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The words of Irenæus, of this most competent and unexceptionable witness, being thus received in that obvious sense which has been affixed to them by all the ecclesiastical writers before our own days, will determine the time when the apocalyptic visions were seen and published, namely, toward the end of Domitian's reign.
Internal evidence likewise supports this conclusion; for, in the three first chapters of the Apocalypse, the Churches of Asia are represented as having attained to that flourishing state of society and settlement, and to have undergone afterwards those changes in their faith and morals, which might have taken place in the period_intervening between the publication of St. Paul's Epistles and the close of Domitian's reign, but were not likely to have been effected in a shorter time.
The death of Domitian happened in A. D. 96; and St. John obtained his liberty, and returned to Ephe
He would then, if not sooner, publish his Apocalypse, the date of which is fixed by Mill, Lardner, and other able critics, to be of the or 97.
This important point being thus settled, we may proceed with greater advantage to consider the external evidence, which affects the divine authority of the Apocalypse, for the value of this evidence will increase according to its approximation to the time when the book was published. There are many of the fathers who, writing prior to Irenæus, have afforded some testimony of this kind; but in none of them do we find evidence so comprehensive, so positive and direct as his. And as we are already in possession of his superior competency and judgment
I Lampe has asserted, and Lardner fully confirms the truth of the assertion, “ that all antiquity is abundantly agreed, that Domitian was the author of John's banishment" to Patmos.
in treating questions of this kind,' we will begin with his testimony, which, taken by itself, is almost sufficient to decide the question. The others, prior in point of time, but inferior in positive assertion, will afterwards be reviewed with greater advantage.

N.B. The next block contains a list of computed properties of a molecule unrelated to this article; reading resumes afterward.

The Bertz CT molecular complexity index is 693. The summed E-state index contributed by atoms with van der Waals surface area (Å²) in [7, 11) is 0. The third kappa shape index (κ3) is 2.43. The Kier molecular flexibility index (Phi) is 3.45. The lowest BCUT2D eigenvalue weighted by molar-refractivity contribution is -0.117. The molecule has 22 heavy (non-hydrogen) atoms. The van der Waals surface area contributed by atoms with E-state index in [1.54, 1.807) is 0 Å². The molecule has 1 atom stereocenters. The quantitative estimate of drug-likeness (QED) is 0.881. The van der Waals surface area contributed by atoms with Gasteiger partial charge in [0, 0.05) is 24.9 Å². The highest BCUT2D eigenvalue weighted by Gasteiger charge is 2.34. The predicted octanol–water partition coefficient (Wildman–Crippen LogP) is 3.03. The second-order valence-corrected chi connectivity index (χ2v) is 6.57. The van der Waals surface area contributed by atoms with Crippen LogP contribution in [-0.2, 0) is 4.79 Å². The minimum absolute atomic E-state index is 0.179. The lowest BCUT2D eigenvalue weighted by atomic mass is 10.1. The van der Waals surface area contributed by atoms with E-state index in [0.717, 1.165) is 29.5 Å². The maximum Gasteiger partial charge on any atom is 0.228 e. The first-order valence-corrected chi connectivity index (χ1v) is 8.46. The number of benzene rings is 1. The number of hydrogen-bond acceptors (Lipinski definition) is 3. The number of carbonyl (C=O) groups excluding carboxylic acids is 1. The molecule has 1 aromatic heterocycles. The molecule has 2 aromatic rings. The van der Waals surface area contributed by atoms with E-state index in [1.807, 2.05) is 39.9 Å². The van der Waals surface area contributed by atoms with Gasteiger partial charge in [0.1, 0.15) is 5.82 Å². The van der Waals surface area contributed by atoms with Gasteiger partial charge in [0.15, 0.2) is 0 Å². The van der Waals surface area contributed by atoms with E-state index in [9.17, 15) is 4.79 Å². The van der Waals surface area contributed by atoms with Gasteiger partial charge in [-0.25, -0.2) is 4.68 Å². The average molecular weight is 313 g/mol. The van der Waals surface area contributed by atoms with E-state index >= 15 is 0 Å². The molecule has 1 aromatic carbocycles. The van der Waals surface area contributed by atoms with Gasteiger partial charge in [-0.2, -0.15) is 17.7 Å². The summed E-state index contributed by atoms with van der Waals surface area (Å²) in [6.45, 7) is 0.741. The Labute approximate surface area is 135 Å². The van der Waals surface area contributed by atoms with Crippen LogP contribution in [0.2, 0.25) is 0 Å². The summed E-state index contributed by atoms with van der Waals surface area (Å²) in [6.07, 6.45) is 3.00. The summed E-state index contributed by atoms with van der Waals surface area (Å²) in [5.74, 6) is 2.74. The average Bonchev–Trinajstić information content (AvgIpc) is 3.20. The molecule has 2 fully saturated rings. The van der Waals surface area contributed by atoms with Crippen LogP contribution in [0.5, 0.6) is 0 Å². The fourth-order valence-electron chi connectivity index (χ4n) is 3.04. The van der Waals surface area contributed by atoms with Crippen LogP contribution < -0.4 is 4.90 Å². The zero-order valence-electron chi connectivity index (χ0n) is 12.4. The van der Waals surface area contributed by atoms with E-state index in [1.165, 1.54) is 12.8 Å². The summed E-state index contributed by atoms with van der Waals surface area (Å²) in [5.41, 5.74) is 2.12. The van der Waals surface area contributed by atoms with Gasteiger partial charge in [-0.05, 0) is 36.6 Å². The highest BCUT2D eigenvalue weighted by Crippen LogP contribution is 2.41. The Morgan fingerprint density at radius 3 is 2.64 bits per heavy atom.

Irenæus, the auditor of Polycarp and of other apostolical men who had conversed with St. John, had the best means of information concerning the authenticity of the Apocalypse. .
But Irenæus, in many passages, ascribes this book to “ John the Evangelist, the disciple of the Lord,—that John who leaned on his Lord's breast at the last Supper." ? There are twenty-two chapters in the book of Revelation, and Irenæus quotes from thirteen of them, producing more than twenty-four passages, some of considerable length. The candid and judicious Lardner, after an examination of this evidence, says:
“ His (Irenæus's) testimony for this book is so strong and full, that, considering the age of Irenæus, he seems to put it beyond all question, that it is the work of John the Apostle and Evangelist.”:
Thn testimony of Irenæus may be supposed to extend from about thirty or forty years after the date of the Apocalypse, to about eighty years after that period, viz. the year of our Lord 178, when he is said to have published the books which contain this testimony. But during this time of eighty years, other more ancient writers appear to have quoted from, and so to have acknowledged the Apocalypse. We will now proceed to mention
1 We may justly conclude, from the zeal and judgment which he shows, to discover the true reading of a passage in the Apocalypse, (Irenæus, lib. v. c. 30. Euseb. H. E. lib. iii. c. 18.) that he was not wanting in the best methods of pursuing questions of this kind. But to him, in this particular case, the evidence required no such examination, it was plain and positive.
2 Irenæus, lib. iv, 37, 50, 27.